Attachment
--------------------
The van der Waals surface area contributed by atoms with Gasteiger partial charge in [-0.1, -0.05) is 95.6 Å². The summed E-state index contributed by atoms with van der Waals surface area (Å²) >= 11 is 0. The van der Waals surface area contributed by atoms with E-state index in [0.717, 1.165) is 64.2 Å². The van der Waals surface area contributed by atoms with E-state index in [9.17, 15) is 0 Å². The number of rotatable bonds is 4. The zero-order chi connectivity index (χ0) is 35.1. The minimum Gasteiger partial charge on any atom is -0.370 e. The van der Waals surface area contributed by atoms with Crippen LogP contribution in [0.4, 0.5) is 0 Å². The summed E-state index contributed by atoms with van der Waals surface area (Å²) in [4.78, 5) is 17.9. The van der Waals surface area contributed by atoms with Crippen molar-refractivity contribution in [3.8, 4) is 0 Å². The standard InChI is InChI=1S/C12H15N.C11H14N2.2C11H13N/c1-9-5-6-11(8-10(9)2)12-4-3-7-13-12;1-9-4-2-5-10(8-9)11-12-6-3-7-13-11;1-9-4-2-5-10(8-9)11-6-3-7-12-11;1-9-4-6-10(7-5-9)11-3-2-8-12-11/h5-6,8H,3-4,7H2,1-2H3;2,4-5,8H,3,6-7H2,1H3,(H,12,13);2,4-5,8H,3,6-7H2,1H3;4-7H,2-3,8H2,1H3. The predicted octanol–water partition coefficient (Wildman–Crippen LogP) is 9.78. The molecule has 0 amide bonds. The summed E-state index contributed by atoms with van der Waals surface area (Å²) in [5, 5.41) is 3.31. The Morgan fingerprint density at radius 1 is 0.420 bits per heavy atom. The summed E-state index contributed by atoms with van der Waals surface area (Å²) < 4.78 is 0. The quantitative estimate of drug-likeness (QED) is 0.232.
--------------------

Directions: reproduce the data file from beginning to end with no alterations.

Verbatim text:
The van der Waals surface area contributed by atoms with Gasteiger partial charge in [-0.1, -0.05) is 95.6 Å². The summed E-state index contributed by atoms with van der Waals surface area (Å²) >= 11 is 0. The van der Waals surface area contributed by atoms with E-state index in [0.717, 1.165) is 64.2 Å². The van der Waals surface area contributed by atoms with E-state index in [9.17, 15) is 0 Å². The number of rotatable bonds is 4. The zero-order chi connectivity index (χ0) is 35.1. The minimum Gasteiger partial charge on any atom is -0.370 e. The van der Waals surface area contributed by atoms with Crippen LogP contribution in [0.4, 0.5) is 0 Å². The summed E-state index contributed by atoms with van der Waals surface area (Å²) in [4.78, 5) is 17.9. The van der Waals surface area contributed by atoms with Crippen molar-refractivity contribution in [3.8, 4) is 0 Å². The standard InChI is InChI=1S/C12H15N.C11H14N2.2C11H13N/c1-9-5-6-11(8-10(9)2)12-4-3-7-13-12;1-9-4-2-5-10(8-9)11-12-6-3-7-13-11;1-9-4-2-5-10(8-9)11-6-3-7-12-11;1-9-4-6-10(7-5-9)11-3-2-8-12-11/h5-6,8H,3-4,7H2,1-2H3;2,4-5,8H,3,6-7H2,1H3,(H,12,13);2,4-5,8H,3,6-7H2,1H3;4-7H,2-3,8H2,1H3. The predicted octanol–water partition coefficient (Wildman–Crippen LogP) is 9.78. The molecule has 0 amide bonds. The summed E-state index contributed by atoms with van der Waals surface area (Å²) in [5, 5.41) is 3.31. The Morgan fingerprint density at radius 1 is 0.420 bits per heavy atom. The summed E-state index contributed by atoms with van der Waals surface area (Å²) < 4.78 is 0. The quantitative estimate of drug-likeness (QED) is 0.232.